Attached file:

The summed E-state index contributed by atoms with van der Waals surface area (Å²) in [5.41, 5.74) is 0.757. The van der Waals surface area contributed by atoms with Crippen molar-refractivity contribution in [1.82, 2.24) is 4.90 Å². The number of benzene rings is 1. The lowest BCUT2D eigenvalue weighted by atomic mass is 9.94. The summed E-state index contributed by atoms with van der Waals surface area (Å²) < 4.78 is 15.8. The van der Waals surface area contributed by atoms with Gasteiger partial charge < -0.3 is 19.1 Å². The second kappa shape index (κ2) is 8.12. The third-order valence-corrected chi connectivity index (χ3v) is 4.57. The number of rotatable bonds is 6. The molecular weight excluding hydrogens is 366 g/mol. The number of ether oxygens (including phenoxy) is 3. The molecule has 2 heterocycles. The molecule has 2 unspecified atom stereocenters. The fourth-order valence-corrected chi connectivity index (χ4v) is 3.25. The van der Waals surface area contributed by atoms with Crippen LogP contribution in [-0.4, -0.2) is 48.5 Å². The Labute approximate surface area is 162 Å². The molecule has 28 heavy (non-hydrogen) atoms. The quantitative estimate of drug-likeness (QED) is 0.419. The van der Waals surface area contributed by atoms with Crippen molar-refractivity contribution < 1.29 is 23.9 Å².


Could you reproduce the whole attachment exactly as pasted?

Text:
The summed E-state index contributed by atoms with van der Waals surface area (Å²) in [5.41, 5.74) is 0.757. The van der Waals surface area contributed by atoms with Crippen molar-refractivity contribution in [1.82, 2.24) is 4.90 Å². The number of benzene rings is 1. The lowest BCUT2D eigenvalue weighted by atomic mass is 9.94. The summed E-state index contributed by atoms with van der Waals surface area (Å²) < 4.78 is 15.8. The van der Waals surface area contributed by atoms with Gasteiger partial charge < -0.3 is 19.1 Å². The second kappa shape index (κ2) is 8.12. The third-order valence-corrected chi connectivity index (χ3v) is 4.57. The number of rotatable bonds is 6. The molecular weight excluding hydrogens is 366 g/mol. The number of ether oxygens (including phenoxy) is 3. The molecule has 2 heterocycles. The molecule has 2 unspecified atom stereocenters. The fourth-order valence-corrected chi connectivity index (χ4v) is 3.25. The van der Waals surface area contributed by atoms with Crippen LogP contribution in [-0.4, -0.2) is 48.5 Å². The Labute approximate surface area is 162 Å². The molecule has 28 heavy (non-hydrogen) atoms. The quantitative estimate of drug-likeness (QED) is 0.419. The van der Waals surface area contributed by atoms with Crippen molar-refractivity contribution < 1.29 is 23.9 Å².